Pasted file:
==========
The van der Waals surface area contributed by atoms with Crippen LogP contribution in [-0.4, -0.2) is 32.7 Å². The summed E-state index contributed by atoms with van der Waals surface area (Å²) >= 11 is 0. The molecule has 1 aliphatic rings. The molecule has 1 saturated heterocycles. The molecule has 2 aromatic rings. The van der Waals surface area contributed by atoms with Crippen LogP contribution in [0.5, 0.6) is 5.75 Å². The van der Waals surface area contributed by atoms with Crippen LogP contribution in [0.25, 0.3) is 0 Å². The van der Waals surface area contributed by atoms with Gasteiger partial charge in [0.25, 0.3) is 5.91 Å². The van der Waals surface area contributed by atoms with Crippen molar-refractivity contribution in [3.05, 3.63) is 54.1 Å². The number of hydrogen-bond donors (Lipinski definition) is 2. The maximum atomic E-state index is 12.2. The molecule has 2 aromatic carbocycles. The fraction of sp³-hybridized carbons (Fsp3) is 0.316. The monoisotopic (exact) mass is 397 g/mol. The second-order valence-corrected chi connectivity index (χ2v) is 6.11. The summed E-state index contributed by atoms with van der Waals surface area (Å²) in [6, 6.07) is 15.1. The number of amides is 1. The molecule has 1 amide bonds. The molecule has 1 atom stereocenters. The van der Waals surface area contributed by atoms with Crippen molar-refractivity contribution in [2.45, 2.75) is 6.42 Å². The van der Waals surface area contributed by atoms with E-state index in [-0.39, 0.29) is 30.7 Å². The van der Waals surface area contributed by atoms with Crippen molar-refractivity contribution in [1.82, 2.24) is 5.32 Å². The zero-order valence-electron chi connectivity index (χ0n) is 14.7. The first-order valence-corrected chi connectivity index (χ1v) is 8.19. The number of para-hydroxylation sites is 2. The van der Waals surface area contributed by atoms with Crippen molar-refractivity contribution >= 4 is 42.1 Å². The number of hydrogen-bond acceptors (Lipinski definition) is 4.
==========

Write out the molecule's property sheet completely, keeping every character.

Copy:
The van der Waals surface area contributed by atoms with Crippen LogP contribution in [-0.4, -0.2) is 32.7 Å². The summed E-state index contributed by atoms with van der Waals surface area (Å²) >= 11 is 0. The molecule has 1 aliphatic rings. The molecule has 1 saturated heterocycles. The molecule has 2 aromatic rings. The van der Waals surface area contributed by atoms with Crippen LogP contribution in [0.5, 0.6) is 5.75 Å². The van der Waals surface area contributed by atoms with Crippen LogP contribution in [0.25, 0.3) is 0 Å². The van der Waals surface area contributed by atoms with Gasteiger partial charge in [0.25, 0.3) is 5.91 Å². The van der Waals surface area contributed by atoms with Crippen molar-refractivity contribution in [3.05, 3.63) is 54.1 Å². The number of hydrogen-bond donors (Lipinski definition) is 2. The maximum atomic E-state index is 12.2. The molecule has 2 aromatic carbocycles. The fraction of sp³-hybridized carbons (Fsp3) is 0.316. The monoisotopic (exact) mass is 397 g/mol. The second-order valence-corrected chi connectivity index (χ2v) is 6.11. The summed E-state index contributed by atoms with van der Waals surface area (Å²) in [6, 6.07) is 15.1. The number of amides is 1. The molecule has 1 amide bonds. The molecule has 1 atom stereocenters. The van der Waals surface area contributed by atoms with Crippen molar-refractivity contribution in [2.45, 2.75) is 6.42 Å². The van der Waals surface area contributed by atoms with E-state index in [-0.39, 0.29) is 30.7 Å². The van der Waals surface area contributed by atoms with Crippen molar-refractivity contribution in [1.82, 2.24) is 5.32 Å². The zero-order valence-electron chi connectivity index (χ0n) is 14.7. The first-order valence-corrected chi connectivity index (χ1v) is 8.19. The number of para-hydroxylation sites is 2. The van der Waals surface area contributed by atoms with Crippen molar-refractivity contribution >= 4 is 42.1 Å². The number of hydrogen-bond acceptors (Lipinski definition) is 4.